She sat at the table in her room, the glow from her laptop making the her spartan bedroom cold and eerie. A dream. White Shadow. The colors she had seen were the same as the pattern White Shadow had shown her once, but now there was more. Sound and touch. Those must have come from her. She looked back at the code she was working on, and knew what she had to do. White Shadow was incomplete; she could exploit that weakness. She stretched and reached for her teacup. Empty. She’d get a refill in a moment, first she needed to finish the routine she was working on…
Seiji awoke before dawn as usual and went upstairs to his room to find the T-shirt he would wear that day. Before school he delivered papers, and after school he did odd jobs to help make ends meet. He suspected his dad had plenty of money, but the family never saw any of it. If his sisters were going to have money to buy clothes so they could go out with their friends, it was up to Seiji to provide it.
He glanced out his window. Allison’s blinds were drawn, he noticed with relief. He should have thought to close his own when there was less chance of accidentally seeing too much. He crossed the room and as he pulled the string he noticed the bluish glow of a computer monitor leaking around the transfer student’s blinds. “Burning the midnight oil again,” he muttered. Ruchia said that Allison studied a lot, and she was on her computer even more.
All that studying confused Seiji. It only stood to reason the transfer student would get good grades; no matter what her origin she was bound to be highly intelligent. Her need to study rather than run around causing trouble could only mean that she came from a place so different, so bizarre, that none of her previous knowledge was relevant here.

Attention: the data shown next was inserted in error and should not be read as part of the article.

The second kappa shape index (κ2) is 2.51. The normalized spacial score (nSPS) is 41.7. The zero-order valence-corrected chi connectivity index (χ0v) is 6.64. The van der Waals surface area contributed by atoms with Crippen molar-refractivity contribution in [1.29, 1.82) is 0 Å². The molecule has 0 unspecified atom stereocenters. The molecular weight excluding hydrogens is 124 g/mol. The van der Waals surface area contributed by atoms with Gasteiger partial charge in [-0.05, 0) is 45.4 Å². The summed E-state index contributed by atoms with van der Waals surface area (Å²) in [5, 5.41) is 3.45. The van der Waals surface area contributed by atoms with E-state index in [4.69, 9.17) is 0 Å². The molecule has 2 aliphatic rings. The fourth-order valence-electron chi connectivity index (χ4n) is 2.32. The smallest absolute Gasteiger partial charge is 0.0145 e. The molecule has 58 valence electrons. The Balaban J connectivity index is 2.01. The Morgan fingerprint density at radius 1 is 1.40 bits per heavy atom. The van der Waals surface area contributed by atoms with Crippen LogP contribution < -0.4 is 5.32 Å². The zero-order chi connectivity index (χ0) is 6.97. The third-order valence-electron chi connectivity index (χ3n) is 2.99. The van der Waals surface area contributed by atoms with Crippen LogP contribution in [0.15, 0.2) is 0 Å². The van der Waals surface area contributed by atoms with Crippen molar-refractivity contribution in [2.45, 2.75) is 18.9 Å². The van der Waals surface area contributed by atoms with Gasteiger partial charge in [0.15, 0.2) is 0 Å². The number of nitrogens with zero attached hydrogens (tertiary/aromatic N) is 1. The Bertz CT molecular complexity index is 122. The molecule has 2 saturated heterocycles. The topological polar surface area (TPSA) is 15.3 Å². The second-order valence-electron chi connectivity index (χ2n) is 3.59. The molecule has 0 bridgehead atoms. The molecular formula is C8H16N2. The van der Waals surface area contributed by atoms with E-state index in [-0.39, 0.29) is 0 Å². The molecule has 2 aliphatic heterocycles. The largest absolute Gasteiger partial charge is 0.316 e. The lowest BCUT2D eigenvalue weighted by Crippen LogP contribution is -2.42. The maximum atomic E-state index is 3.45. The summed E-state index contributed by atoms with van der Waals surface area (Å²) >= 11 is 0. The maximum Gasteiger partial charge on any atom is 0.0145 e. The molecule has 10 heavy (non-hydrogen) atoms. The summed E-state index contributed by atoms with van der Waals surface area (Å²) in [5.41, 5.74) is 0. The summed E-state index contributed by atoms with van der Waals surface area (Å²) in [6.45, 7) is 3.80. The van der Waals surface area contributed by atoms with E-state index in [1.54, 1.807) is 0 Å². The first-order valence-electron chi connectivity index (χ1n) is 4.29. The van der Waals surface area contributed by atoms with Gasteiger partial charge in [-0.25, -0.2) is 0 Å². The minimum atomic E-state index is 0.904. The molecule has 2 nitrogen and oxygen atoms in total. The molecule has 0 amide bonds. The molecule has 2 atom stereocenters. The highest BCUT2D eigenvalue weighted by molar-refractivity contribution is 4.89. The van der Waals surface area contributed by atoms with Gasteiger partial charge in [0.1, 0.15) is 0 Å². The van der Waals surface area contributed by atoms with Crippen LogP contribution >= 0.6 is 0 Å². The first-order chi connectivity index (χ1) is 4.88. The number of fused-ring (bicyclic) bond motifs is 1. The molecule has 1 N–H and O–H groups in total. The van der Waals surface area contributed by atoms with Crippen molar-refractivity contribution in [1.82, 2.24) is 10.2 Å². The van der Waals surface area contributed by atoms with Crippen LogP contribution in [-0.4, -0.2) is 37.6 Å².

The time she spent on the computer was less surprising to Seiji, but even more vexing. There could be no doubt that White Shadow was behind it. Was she the creator of the virus that had claimed some of his friends, or was she fighting it? Did she need help? Even if he could help, did he dare? He thought of the look they had exchanged the first time he had seen her through his window. She had seemed so alone, so vulnerable, and he knew she had seen the same in him.
He pulled his blinds shut and turned on his light to dress for the day.
Allison was grateful to see the angular form of Kaneda waiting for her when she left the house in the morning. “Hello!” she said cheerfully.
“Hello! You’re in a good mood today.”
“I made some real progress last night, with… you know.”